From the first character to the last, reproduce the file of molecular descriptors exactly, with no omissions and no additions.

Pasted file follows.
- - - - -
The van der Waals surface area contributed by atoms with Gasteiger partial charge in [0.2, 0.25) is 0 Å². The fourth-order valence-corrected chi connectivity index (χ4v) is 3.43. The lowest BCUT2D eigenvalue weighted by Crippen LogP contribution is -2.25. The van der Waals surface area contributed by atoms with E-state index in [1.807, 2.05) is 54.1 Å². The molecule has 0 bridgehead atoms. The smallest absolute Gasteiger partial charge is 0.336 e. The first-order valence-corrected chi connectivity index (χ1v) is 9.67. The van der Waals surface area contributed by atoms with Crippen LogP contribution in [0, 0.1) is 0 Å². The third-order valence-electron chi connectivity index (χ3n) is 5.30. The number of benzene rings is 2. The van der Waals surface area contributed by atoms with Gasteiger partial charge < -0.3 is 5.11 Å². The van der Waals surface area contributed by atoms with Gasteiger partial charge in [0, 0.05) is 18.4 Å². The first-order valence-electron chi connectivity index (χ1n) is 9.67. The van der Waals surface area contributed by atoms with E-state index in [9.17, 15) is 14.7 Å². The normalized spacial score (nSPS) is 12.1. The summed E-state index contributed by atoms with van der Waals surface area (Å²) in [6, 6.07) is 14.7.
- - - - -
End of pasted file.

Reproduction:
The van der Waals surface area contributed by atoms with Gasteiger partial charge in [0.2, 0.25) is 0 Å². The fourth-order valence-corrected chi connectivity index (χ4v) is 3.43. The lowest BCUT2D eigenvalue weighted by Crippen LogP contribution is -2.25. The van der Waals surface area contributed by atoms with E-state index in [1.807, 2.05) is 54.1 Å². The molecule has 0 bridgehead atoms. The smallest absolute Gasteiger partial charge is 0.336 e. The first-order valence-corrected chi connectivity index (χ1v) is 9.67. The van der Waals surface area contributed by atoms with Crippen LogP contribution in [0, 0.1) is 0 Å². The third-order valence-electron chi connectivity index (χ3n) is 5.30. The number of benzene rings is 2. The van der Waals surface area contributed by atoms with Gasteiger partial charge < -0.3 is 5.11 Å². The van der Waals surface area contributed by atoms with Gasteiger partial charge in [0, 0.05) is 18.4 Å². The first-order valence-electron chi connectivity index (χ1n) is 9.67. The van der Waals surface area contributed by atoms with E-state index in [9.17, 15) is 14.7 Å². The normalized spacial score (nSPS) is 12.1. The summed E-state index contributed by atoms with van der Waals surface area (Å²) in [6, 6.07) is 14.7.